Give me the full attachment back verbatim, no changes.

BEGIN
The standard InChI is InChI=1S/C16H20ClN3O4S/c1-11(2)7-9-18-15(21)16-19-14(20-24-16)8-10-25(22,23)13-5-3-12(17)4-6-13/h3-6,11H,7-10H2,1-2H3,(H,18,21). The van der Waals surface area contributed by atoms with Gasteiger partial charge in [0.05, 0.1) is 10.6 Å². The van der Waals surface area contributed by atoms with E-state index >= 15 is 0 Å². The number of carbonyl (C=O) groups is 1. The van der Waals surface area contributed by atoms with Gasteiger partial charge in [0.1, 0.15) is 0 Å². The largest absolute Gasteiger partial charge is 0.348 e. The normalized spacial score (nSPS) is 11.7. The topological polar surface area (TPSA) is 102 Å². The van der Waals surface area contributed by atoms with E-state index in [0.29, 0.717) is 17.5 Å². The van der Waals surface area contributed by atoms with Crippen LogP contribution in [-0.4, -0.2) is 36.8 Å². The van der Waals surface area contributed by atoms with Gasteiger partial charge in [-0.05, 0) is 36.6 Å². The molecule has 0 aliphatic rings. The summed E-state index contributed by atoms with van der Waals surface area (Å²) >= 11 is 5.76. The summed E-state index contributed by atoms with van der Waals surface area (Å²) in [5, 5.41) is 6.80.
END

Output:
The standard InChI is InChI=1S/C16H20ClN3O4S/c1-11(2)7-9-18-15(21)16-19-14(20-24-16)8-10-25(22,23)13-5-3-12(17)4-6-13/h3-6,11H,7-10H2,1-2H3,(H,18,21). The van der Waals surface area contributed by atoms with Gasteiger partial charge in [0.05, 0.1) is 10.6 Å². The van der Waals surface area contributed by atoms with E-state index >= 15 is 0 Å². The number of carbonyl (C=O) groups is 1. The van der Waals surface area contributed by atoms with Gasteiger partial charge in [0.1, 0.15) is 0 Å². The largest absolute Gasteiger partial charge is 0.348 e. The normalized spacial score (nSPS) is 11.7. The topological polar surface area (TPSA) is 102 Å². The van der Waals surface area contributed by atoms with E-state index in [0.29, 0.717) is 17.5 Å². The van der Waals surface area contributed by atoms with Crippen LogP contribution in [-0.4, -0.2) is 36.8 Å². The van der Waals surface area contributed by atoms with Gasteiger partial charge in [-0.05, 0) is 36.6 Å². The molecule has 0 aliphatic rings. The summed E-state index contributed by atoms with van der Waals surface area (Å²) >= 11 is 5.76. The summed E-state index contributed by atoms with van der Waals surface area (Å²) in [5, 5.41) is 6.80.